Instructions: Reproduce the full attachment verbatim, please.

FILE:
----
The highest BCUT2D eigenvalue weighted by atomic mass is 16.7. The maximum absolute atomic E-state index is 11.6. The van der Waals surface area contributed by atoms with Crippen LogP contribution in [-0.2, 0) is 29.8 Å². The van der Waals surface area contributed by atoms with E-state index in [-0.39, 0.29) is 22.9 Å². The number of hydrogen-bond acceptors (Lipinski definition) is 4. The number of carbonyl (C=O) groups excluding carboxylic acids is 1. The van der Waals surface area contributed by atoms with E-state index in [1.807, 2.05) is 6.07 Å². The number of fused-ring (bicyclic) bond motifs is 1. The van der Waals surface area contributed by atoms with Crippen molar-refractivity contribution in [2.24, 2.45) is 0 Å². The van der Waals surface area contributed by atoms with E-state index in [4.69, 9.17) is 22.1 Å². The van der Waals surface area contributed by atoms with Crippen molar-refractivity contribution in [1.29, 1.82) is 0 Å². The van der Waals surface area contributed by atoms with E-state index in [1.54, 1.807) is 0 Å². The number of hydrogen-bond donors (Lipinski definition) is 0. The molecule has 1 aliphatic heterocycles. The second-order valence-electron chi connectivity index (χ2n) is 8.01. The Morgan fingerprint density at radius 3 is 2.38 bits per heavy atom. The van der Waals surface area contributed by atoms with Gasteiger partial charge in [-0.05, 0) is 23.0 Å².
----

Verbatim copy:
The highest BCUT2D eigenvalue weighted by atomic mass is 16.7. The maximum absolute atomic E-state index is 11.6. The van der Waals surface area contributed by atoms with Crippen LogP contribution in [-0.2, 0) is 29.8 Å². The van der Waals surface area contributed by atoms with E-state index in [-0.39, 0.29) is 22.9 Å². The number of hydrogen-bond acceptors (Lipinski definition) is 4. The number of carbonyl (C=O) groups excluding carboxylic acids is 1. The van der Waals surface area contributed by atoms with E-state index in [1.807, 2.05) is 6.07 Å². The number of fused-ring (bicyclic) bond motifs is 1. The van der Waals surface area contributed by atoms with Crippen molar-refractivity contribution in [2.24, 2.45) is 0 Å². The van der Waals surface area contributed by atoms with E-state index in [4.69, 9.17) is 22.1 Å². The van der Waals surface area contributed by atoms with Crippen molar-refractivity contribution in [1.29, 1.82) is 0 Å². The van der Waals surface area contributed by atoms with E-state index in [1.54, 1.807) is 0 Å². The number of hydrogen-bond donors (Lipinski definition) is 0. The molecule has 1 aliphatic heterocycles. The second-order valence-electron chi connectivity index (χ2n) is 8.01. The Morgan fingerprint density at radius 3 is 2.38 bits per heavy atom. The van der Waals surface area contributed by atoms with Gasteiger partial charge in [-0.05, 0) is 23.0 Å².